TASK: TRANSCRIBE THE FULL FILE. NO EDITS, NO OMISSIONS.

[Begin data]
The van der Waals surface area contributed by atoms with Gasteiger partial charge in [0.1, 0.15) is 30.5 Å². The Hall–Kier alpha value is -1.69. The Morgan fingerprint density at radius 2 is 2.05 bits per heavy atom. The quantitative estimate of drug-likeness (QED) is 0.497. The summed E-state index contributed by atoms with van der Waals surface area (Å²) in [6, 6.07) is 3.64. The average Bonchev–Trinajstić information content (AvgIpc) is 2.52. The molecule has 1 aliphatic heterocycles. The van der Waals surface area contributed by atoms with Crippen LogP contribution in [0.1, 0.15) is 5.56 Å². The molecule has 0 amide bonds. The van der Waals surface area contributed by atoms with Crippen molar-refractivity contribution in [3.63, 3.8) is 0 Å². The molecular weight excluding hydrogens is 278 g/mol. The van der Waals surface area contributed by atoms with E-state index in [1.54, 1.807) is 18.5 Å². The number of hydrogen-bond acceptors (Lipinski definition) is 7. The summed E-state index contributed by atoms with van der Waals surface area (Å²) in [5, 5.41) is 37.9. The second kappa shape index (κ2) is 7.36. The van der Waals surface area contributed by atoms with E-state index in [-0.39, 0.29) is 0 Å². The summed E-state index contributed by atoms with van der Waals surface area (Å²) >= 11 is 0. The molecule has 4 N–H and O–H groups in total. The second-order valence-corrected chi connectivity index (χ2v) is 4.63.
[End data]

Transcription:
The van der Waals surface area contributed by atoms with Gasteiger partial charge in [0.1, 0.15) is 30.5 Å². The Hall–Kier alpha value is -1.69. The Morgan fingerprint density at radius 2 is 2.05 bits per heavy atom. The quantitative estimate of drug-likeness (QED) is 0.497. The summed E-state index contributed by atoms with van der Waals surface area (Å²) in [6, 6.07) is 3.64. The average Bonchev–Trinajstić information content (AvgIpc) is 2.52. The molecule has 1 aliphatic heterocycles. The van der Waals surface area contributed by atoms with Crippen LogP contribution in [0.1, 0.15) is 5.56 Å². The molecule has 0 amide bonds. The van der Waals surface area contributed by atoms with Crippen molar-refractivity contribution in [3.63, 3.8) is 0 Å². The molecular weight excluding hydrogens is 278 g/mol. The van der Waals surface area contributed by atoms with E-state index in [1.54, 1.807) is 18.5 Å². The number of hydrogen-bond acceptors (Lipinski definition) is 7. The summed E-state index contributed by atoms with van der Waals surface area (Å²) in [5, 5.41) is 37.9. The second kappa shape index (κ2) is 7.36. The van der Waals surface area contributed by atoms with E-state index in [-0.39, 0.29) is 0 Å². The summed E-state index contributed by atoms with van der Waals surface area (Å²) >= 11 is 0. The molecule has 4 N–H and O–H groups in total. The second-order valence-corrected chi connectivity index (χ2v) is 4.63.